The Girl and the Spider is, broadly, about change, but it specifically captures the relationship of two bisexual women. These women are Lisa (Liliane Amuat) and Mara (Henriette Confurius), and the Swiss production depicts their life as Berliners. Most of the film takes place in an apartment, where their family members and neighbors go in and out, and it never explains who lives there.
I also point out Lisa and Mara’s bisexuality because there’s a presence of desire within everyone’s gaze. Even Lisa’s mother Astrid (Ursina Lardi) takes an interest on one of the movers like Jurek (Andre Hennicke). The film then divides moving scenes and party scenes with digressions and still lives. And there’s a cat that everyone feeds because its owners are away.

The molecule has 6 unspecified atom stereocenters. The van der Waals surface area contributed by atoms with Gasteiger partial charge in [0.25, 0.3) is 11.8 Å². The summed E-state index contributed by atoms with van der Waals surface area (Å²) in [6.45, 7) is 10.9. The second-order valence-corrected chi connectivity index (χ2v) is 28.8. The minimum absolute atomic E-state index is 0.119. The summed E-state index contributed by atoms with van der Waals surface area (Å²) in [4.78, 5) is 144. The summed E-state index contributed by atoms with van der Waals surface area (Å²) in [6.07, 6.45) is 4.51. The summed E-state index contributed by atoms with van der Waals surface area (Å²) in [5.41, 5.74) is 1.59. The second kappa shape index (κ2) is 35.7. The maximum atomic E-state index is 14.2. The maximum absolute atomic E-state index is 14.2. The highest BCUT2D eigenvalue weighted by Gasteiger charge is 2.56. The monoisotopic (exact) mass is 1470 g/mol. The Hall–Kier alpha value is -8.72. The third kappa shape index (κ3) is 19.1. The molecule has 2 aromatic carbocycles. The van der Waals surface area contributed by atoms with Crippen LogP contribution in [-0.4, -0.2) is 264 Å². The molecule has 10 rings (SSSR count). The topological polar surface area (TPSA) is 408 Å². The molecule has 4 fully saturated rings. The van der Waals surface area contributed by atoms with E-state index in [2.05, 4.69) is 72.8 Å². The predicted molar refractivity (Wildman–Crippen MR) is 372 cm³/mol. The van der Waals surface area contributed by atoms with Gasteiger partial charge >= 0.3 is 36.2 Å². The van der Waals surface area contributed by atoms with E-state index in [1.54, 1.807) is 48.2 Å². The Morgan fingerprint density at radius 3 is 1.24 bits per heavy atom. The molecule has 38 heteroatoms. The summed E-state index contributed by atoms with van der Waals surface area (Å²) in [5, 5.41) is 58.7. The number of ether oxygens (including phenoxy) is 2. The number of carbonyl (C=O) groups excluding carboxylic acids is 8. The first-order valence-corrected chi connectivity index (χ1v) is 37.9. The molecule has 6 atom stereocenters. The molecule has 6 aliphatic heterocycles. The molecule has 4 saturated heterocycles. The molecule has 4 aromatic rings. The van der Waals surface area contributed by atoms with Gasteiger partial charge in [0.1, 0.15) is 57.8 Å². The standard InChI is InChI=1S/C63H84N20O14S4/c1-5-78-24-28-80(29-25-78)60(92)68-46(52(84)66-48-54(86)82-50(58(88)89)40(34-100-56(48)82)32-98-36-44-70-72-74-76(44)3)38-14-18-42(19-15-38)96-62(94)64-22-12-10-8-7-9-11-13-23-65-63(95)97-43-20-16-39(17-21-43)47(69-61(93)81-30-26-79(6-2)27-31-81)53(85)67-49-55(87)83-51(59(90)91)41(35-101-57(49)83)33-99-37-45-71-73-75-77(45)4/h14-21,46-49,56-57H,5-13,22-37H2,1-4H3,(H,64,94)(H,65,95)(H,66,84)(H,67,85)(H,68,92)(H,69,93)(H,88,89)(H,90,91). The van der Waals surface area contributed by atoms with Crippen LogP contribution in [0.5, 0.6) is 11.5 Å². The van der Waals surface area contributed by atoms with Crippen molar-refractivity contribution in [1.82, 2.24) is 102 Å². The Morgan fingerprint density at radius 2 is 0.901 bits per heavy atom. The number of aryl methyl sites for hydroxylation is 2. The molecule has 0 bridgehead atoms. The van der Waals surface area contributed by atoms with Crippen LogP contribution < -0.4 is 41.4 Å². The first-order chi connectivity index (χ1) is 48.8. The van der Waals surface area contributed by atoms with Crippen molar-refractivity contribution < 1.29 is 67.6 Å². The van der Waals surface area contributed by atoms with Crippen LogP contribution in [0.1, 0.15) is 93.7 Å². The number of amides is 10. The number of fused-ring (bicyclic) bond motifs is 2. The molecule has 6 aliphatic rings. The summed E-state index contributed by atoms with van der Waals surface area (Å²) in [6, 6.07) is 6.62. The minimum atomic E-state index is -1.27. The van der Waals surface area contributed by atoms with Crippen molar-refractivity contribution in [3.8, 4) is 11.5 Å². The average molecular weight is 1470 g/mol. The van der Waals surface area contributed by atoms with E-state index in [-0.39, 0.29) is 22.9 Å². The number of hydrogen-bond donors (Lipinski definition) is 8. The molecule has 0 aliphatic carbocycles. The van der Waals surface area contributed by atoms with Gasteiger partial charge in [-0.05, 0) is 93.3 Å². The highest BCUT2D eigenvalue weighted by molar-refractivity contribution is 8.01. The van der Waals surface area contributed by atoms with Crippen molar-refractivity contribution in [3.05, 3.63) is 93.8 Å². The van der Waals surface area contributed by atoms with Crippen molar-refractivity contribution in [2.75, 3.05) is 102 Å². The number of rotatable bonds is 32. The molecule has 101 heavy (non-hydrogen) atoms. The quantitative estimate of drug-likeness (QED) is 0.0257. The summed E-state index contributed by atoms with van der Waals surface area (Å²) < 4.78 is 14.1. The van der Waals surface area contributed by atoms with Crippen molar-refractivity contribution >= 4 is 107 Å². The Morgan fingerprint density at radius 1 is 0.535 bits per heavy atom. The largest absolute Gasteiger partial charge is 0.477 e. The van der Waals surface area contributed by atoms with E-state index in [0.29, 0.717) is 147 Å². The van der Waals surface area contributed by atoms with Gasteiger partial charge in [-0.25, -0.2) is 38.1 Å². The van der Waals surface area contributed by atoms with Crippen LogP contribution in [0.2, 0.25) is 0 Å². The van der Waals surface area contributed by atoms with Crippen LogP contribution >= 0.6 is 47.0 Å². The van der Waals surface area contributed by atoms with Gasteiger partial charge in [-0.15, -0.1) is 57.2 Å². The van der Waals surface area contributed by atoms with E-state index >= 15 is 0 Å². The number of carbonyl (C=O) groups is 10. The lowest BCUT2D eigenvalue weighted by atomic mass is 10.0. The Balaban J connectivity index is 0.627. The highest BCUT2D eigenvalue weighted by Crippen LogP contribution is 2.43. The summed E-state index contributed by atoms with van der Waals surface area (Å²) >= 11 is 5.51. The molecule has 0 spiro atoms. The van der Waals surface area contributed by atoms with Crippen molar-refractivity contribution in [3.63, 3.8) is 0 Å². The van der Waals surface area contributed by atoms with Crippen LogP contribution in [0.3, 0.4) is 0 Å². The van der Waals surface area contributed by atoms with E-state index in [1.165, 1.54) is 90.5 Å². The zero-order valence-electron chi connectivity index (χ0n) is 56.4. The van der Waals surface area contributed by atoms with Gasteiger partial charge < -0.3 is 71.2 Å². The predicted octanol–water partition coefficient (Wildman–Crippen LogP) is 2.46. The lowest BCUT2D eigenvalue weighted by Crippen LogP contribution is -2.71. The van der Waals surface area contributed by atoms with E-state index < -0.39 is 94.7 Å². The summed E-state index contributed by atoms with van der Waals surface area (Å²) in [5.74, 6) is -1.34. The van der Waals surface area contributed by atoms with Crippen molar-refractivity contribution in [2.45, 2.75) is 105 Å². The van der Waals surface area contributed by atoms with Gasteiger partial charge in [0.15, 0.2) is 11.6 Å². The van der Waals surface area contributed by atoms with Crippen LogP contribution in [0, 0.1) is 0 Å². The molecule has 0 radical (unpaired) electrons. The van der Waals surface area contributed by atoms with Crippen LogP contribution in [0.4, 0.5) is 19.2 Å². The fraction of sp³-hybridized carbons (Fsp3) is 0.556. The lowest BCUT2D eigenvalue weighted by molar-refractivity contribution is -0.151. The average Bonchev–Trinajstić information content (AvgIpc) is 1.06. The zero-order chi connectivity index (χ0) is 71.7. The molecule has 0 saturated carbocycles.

Lisa and Mara’s behavior is very “I’m doing a thing” cinema, obtusely oblivious to this fictional world’s absurd openness. Viewers can argue back and forth on whether or not people in real life are inherently open or private. But the pendulum swing here feels too much like it’s in one direction that it’s infuriating that no one is calling this weird stuff out.
It has its funny moments, and I normally like movies with cats, but there’s also something both antiseptic and busy about the film. There’s nothing wrong with a strange festival film but it;s as if the characters’ openness stems from their superficial uniformities. Regardless of the star rating, directors Ramon and Silvan Zurcher still have a unique vision that attracts curiosity.